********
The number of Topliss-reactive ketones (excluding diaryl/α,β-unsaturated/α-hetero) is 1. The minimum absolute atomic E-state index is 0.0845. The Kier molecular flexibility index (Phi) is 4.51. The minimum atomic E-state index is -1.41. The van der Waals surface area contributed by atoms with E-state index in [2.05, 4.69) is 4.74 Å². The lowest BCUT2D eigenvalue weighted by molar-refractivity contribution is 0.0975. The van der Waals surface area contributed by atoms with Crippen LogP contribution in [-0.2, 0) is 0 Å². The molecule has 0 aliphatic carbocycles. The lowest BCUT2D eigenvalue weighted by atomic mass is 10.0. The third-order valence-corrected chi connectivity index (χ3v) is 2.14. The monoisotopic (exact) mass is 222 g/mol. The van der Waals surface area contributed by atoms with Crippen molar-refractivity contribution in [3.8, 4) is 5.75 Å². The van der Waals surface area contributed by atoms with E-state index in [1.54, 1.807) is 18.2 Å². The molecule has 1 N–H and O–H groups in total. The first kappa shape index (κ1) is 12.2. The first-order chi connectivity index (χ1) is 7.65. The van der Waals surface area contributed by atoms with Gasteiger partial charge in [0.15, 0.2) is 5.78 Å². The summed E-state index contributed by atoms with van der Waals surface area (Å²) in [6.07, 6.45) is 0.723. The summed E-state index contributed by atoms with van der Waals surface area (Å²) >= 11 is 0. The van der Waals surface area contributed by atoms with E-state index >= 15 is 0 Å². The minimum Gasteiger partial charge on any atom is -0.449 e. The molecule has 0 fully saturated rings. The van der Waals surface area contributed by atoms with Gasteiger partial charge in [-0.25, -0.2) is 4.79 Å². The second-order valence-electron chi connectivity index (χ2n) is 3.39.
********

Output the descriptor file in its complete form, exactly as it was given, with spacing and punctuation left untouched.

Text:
The number of Topliss-reactive ketones (excluding diaryl/α,β-unsaturated/α-hetero) is 1. The minimum absolute atomic E-state index is 0.0845. The Kier molecular flexibility index (Phi) is 4.51. The minimum atomic E-state index is -1.41. The van der Waals surface area contributed by atoms with E-state index in [2.05, 4.69) is 4.74 Å². The lowest BCUT2D eigenvalue weighted by molar-refractivity contribution is 0.0975. The van der Waals surface area contributed by atoms with Crippen LogP contribution in [-0.2, 0) is 0 Å². The molecule has 0 aliphatic carbocycles. The lowest BCUT2D eigenvalue weighted by atomic mass is 10.0. The third-order valence-corrected chi connectivity index (χ3v) is 2.14. The monoisotopic (exact) mass is 222 g/mol. The van der Waals surface area contributed by atoms with Crippen molar-refractivity contribution in [3.8, 4) is 5.75 Å². The van der Waals surface area contributed by atoms with E-state index in [1.54, 1.807) is 18.2 Å². The molecule has 1 N–H and O–H groups in total. The first kappa shape index (κ1) is 12.2. The first-order chi connectivity index (χ1) is 7.65. The van der Waals surface area contributed by atoms with Gasteiger partial charge in [0.15, 0.2) is 5.78 Å². The summed E-state index contributed by atoms with van der Waals surface area (Å²) in [6.07, 6.45) is 0.723. The summed E-state index contributed by atoms with van der Waals surface area (Å²) >= 11 is 0. The van der Waals surface area contributed by atoms with E-state index >= 15 is 0 Å². The minimum Gasteiger partial charge on any atom is -0.449 e. The molecule has 0 fully saturated rings. The van der Waals surface area contributed by atoms with Gasteiger partial charge in [-0.25, -0.2) is 4.79 Å². The second-order valence-electron chi connectivity index (χ2n) is 3.39.